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knitting in literature

I am a knitter by hobby and profession, occasionally. I’ve sold a few hats to friends and family. But this week’s adventure in yarn is strictly pro bono. My dear little sister is turning twelve and I’ve promised her a hat, scarf and wristlet [“texting gloves” as she calls them, kids these days] forever. But I didn’t want to do a solid color because it would a little matchy-matchy old lady on a sprightly twelve year old. And I thought variegated would suit the simple ribbing hat and scarf I was doing but I wanted to do a cabled wristlet to be more secure on her hands and I think anything that is not tone-on-tone or solid in cabling looks severely jumbled.

So I happened upon this lovely self striping yarn that will make narrow stripes on the hat, thick stripes on the scarf and really chunky, almost just a variant fade on each wristlet.

I’ve been furiously knitting, which I rarely do. I quickly knit, haphazardly knit, and even adeptly knit, but rarely furiously knit. But as I was furiously counting stitches, picking up stitches, realizing I should’ve done a 1×1 rib instead of 2×2 and starting over, I thought about how some of my favorite books feature knitting as a act of a character.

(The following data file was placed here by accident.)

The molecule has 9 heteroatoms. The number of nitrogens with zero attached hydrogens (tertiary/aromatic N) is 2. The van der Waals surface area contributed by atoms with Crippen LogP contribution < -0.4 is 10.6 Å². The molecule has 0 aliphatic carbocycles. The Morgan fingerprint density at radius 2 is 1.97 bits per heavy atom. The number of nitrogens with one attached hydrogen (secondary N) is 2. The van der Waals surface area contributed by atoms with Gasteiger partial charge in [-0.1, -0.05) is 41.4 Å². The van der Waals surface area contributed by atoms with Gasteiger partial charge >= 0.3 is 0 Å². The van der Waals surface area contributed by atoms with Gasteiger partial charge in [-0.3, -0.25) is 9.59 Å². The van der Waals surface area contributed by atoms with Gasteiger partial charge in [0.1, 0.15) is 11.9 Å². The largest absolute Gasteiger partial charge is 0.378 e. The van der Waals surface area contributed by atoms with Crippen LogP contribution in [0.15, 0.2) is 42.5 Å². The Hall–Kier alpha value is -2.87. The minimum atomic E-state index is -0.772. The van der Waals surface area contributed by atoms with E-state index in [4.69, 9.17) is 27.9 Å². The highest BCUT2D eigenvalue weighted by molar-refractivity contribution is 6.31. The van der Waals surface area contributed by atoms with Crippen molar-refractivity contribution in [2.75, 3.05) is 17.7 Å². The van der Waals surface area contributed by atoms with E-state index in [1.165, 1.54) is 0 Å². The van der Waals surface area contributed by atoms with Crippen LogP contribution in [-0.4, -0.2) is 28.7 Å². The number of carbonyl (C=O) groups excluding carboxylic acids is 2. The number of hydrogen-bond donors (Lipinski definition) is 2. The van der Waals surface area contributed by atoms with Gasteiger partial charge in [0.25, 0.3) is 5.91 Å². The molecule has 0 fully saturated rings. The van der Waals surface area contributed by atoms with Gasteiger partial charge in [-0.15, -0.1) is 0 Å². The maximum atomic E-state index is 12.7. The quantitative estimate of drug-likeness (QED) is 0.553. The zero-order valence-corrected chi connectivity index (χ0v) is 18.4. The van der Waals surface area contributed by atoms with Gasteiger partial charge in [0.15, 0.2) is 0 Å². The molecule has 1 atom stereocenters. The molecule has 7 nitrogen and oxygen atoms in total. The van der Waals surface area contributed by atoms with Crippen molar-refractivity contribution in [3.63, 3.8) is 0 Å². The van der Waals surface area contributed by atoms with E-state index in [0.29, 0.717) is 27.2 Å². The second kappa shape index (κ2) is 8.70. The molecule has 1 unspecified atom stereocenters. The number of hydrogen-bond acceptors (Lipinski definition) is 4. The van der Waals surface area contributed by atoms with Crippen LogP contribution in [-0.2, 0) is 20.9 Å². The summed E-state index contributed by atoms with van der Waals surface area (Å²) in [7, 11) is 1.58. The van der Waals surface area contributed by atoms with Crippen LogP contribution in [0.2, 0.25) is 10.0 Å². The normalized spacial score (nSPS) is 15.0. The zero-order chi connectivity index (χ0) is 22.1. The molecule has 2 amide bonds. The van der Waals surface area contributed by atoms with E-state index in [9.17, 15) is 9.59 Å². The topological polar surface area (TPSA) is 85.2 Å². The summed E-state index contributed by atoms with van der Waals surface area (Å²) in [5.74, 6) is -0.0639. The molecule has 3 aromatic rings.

Most famously, the villain of  A Tale of Two Cities, Madame DeFarge, “knits” names of those who she will have killed or led to their death. She creepily echos the Greek image of the Fates spinning life threads only to cut them short.

Knitting’s sinister nature can be more direct too. In The Lorax, the environmental crises is causes by the want for the wool [not to far from “wood”] that some trees provide.

In The Adventures of Homer Price, a woman who knits and collects yarn in a ball arranges a contest between her two suitors and her self to see her has the long ball of yarn. The suitors agree that who loses must step aside for the other to marry the woman. Of course, the woman wins [by unraveling the bottom of her skirt no less!]

Anne of Green Gables in on of her finest and silliest predicaments spills milk I believe, or soup, into a basket of yarn because she was pretending to be a nun in prayer. Ironically, she gets scolded more for pretending to be Catholic than ruining the yarn.

Of course sometimes, knitting is just for amusement, as Mrs. Smith cites in Jane Austen’s Persuasion.